This topic has been discussed quite a bit lately. You may find some additional food for thought here:
I share my thoughts on it, as well.
The short answer to the question is that there is an inherent battle, competing forces, between an architecture that's been built to favor low-latency, and one that's built to "schedule audio tasks" across multiple processors (cores). Each DAW does it differently. Cubase's roots in the low-latency end of this spectrum is why those of us who favor more plugins over low-latency, are feeling unsatisfied.
There are other DAWs that have chosen a different design, that suffer less, but more in other areas and vice versa. Cubase was second in my test of DAWs I own (in multi-core scaling).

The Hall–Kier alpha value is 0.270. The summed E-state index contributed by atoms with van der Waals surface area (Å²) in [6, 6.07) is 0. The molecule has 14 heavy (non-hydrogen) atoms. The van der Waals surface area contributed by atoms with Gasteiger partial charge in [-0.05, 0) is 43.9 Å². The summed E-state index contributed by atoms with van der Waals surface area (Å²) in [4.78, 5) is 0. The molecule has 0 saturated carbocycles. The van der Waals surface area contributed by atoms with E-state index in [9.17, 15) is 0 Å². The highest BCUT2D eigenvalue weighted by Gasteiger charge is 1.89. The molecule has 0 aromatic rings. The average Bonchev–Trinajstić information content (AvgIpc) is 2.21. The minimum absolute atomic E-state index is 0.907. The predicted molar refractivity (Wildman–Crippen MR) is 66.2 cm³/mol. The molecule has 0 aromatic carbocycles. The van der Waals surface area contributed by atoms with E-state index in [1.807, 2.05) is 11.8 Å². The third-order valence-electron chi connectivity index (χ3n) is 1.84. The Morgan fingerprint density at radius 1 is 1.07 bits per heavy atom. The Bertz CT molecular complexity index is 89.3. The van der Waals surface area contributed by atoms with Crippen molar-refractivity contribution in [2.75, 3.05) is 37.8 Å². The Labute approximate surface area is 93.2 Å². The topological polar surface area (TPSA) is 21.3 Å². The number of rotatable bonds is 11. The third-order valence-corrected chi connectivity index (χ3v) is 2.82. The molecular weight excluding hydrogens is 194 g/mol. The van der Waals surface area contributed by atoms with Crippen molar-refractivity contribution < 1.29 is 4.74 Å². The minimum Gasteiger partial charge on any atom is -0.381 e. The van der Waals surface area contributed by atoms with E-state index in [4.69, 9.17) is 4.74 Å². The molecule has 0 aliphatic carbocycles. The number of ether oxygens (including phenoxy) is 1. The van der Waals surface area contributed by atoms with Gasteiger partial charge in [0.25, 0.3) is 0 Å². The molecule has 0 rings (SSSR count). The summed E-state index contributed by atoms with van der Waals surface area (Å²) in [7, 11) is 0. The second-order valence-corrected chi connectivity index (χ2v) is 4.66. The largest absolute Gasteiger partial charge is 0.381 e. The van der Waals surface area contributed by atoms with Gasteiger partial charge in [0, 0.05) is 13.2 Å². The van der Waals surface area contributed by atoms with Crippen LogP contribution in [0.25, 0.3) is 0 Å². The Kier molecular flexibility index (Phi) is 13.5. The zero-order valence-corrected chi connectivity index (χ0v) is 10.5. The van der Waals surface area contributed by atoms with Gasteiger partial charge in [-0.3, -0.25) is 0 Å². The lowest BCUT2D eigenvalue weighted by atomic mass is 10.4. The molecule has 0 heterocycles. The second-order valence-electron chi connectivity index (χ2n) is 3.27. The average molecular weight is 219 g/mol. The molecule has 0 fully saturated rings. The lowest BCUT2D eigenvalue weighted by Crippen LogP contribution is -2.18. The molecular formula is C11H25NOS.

VEP on the same machine circumvents the issues because it gets its own cores to work with and has a different audio engine design than Cubase.
Cubase's anwser to all this is ASIO Guard. Clearly, not as aggressive as many of us would like, but it's version 1.0.
Hopefully, awareness, like these posts, will bump it up on their priority list.
I think the future is definitely one that requires ASIO Guard to be in a "Reaper" ballpark of how it schedules audio slices across cores and makes more use of modern, multi-core CPUs. Cubase does use them, but is hampered by its ASIO, ultra-low-latency roots.